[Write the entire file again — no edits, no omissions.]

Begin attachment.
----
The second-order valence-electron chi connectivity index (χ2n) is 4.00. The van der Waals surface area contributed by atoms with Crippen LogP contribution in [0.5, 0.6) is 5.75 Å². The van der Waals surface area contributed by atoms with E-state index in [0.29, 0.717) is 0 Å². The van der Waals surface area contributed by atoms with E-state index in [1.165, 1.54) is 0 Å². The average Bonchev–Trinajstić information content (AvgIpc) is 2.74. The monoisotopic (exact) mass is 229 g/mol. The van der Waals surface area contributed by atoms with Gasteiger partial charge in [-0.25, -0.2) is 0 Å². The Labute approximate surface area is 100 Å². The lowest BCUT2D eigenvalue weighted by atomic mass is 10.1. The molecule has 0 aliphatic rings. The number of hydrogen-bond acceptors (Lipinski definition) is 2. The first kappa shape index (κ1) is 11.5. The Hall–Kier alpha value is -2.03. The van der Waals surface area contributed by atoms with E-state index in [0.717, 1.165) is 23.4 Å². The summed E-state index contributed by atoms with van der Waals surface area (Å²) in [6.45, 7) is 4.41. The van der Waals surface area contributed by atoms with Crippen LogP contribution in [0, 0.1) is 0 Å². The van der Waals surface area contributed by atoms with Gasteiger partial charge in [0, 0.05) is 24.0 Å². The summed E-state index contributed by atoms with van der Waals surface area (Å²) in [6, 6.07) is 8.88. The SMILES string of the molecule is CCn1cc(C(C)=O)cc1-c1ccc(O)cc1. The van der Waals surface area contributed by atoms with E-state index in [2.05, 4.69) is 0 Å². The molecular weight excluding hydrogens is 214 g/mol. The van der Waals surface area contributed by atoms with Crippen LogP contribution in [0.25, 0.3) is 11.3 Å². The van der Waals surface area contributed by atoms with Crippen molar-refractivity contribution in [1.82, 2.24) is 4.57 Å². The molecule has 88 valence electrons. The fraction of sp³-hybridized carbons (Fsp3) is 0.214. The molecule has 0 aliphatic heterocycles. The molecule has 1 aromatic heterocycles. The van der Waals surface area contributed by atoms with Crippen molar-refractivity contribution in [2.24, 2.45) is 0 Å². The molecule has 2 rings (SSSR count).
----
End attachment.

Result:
The second-order valence-electron chi connectivity index (χ2n) is 4.00. The van der Waals surface area contributed by atoms with Crippen LogP contribution in [0.5, 0.6) is 5.75 Å². The van der Waals surface area contributed by atoms with E-state index in [0.29, 0.717) is 0 Å². The van der Waals surface area contributed by atoms with E-state index in [1.165, 1.54) is 0 Å². The average Bonchev–Trinajstić information content (AvgIpc) is 2.74. The monoisotopic (exact) mass is 229 g/mol. The van der Waals surface area contributed by atoms with Gasteiger partial charge in [-0.25, -0.2) is 0 Å². The Labute approximate surface area is 100 Å². The lowest BCUT2D eigenvalue weighted by atomic mass is 10.1. The molecule has 0 aliphatic rings. The number of hydrogen-bond acceptors (Lipinski definition) is 2. The first kappa shape index (κ1) is 11.5. The Hall–Kier alpha value is -2.03. The van der Waals surface area contributed by atoms with E-state index in [0.717, 1.165) is 23.4 Å². The summed E-state index contributed by atoms with van der Waals surface area (Å²) in [6.45, 7) is 4.41. The van der Waals surface area contributed by atoms with Crippen LogP contribution in [0, 0.1) is 0 Å². The van der Waals surface area contributed by atoms with Gasteiger partial charge in [0, 0.05) is 24.0 Å². The summed E-state index contributed by atoms with van der Waals surface area (Å²) in [6, 6.07) is 8.88. The SMILES string of the molecule is CCn1cc(C(C)=O)cc1-c1ccc(O)cc1. The van der Waals surface area contributed by atoms with E-state index in [2.05, 4.69) is 0 Å². The molecular weight excluding hydrogens is 214 g/mol. The van der Waals surface area contributed by atoms with Crippen LogP contribution in [0.25, 0.3) is 11.3 Å². The van der Waals surface area contributed by atoms with Crippen molar-refractivity contribution in [1.82, 2.24) is 4.57 Å². The molecule has 88 valence electrons. The fraction of sp³-hybridized carbons (Fsp3) is 0.214. The molecule has 0 aliphatic heterocycles. The molecule has 1 aromatic heterocycles. The van der Waals surface area contributed by atoms with Crippen molar-refractivity contribution in [2.24, 2.45) is 0 Å². The molecule has 2 rings (SSSR count).